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Is There a Right Time to Know?: The Right Not to Know and Genetic Testing in Children

Published online by Cambridge University Press:  01 January 2021

Extract

In the last few decades, great progress has been made in both genetic and genomic research. The development of the Human Genome Project has increased our knowledge of the genetic basis of diseases and has given a tremendous momentum to the development of new technologies that make widespread genetic testing possible and has increased the availability of previously inaccessible genetic information. Two examples of this exponential evolution are the increasing implementation of next-generation sequencing technologies in the clinical context and the expanding commercial offer of genetic tests directly-to-consumers.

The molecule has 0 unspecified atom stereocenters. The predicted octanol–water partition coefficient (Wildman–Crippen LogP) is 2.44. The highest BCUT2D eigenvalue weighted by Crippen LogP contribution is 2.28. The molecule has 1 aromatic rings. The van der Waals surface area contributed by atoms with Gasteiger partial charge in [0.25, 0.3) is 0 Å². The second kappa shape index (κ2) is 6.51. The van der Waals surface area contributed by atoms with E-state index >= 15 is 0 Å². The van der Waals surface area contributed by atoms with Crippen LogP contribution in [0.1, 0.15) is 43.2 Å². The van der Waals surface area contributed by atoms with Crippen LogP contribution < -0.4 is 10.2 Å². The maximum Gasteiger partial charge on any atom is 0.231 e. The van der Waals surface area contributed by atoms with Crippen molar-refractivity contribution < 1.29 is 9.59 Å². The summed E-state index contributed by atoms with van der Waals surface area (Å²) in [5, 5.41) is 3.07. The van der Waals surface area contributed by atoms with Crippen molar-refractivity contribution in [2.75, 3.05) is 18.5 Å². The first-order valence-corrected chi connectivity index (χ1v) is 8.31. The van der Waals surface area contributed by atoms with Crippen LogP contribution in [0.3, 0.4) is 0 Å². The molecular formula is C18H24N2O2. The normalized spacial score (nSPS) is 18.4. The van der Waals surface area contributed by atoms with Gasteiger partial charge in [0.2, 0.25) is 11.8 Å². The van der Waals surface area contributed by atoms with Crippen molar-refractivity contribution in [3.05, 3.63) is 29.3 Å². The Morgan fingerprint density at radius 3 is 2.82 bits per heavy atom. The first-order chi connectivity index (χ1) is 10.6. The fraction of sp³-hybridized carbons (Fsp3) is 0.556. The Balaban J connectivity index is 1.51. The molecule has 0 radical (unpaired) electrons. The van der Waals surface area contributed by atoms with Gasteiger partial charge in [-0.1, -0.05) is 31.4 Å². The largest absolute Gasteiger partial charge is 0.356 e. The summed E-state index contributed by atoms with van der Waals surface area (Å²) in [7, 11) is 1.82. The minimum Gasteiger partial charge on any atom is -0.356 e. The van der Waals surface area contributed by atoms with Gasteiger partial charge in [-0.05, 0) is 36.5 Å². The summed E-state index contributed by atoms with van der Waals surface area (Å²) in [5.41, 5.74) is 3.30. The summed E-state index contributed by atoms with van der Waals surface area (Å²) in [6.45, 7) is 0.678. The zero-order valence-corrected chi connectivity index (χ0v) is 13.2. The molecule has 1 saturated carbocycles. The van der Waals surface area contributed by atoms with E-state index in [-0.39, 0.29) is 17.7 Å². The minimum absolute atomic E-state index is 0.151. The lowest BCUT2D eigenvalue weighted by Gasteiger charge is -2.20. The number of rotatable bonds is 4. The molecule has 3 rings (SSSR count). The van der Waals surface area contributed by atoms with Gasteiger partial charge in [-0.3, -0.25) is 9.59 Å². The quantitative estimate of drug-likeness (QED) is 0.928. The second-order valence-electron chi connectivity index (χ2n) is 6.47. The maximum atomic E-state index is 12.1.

Firstly, the rapid development of next generation sequencing technologies (i.e., high-throughput and massively parallel DNA sequencing technologies) has substantially reduced both the cost and the time required to sequence an entire human genome. These technologies are increasingly being used in the clinical setting with the goal of diagnosing conditions of presumed genetic origin that cannot be explained by targeted sequencing approaches.

Type
Symposium
Copyright
Copyright © American Society of Law, Medicine and Ethics 2014

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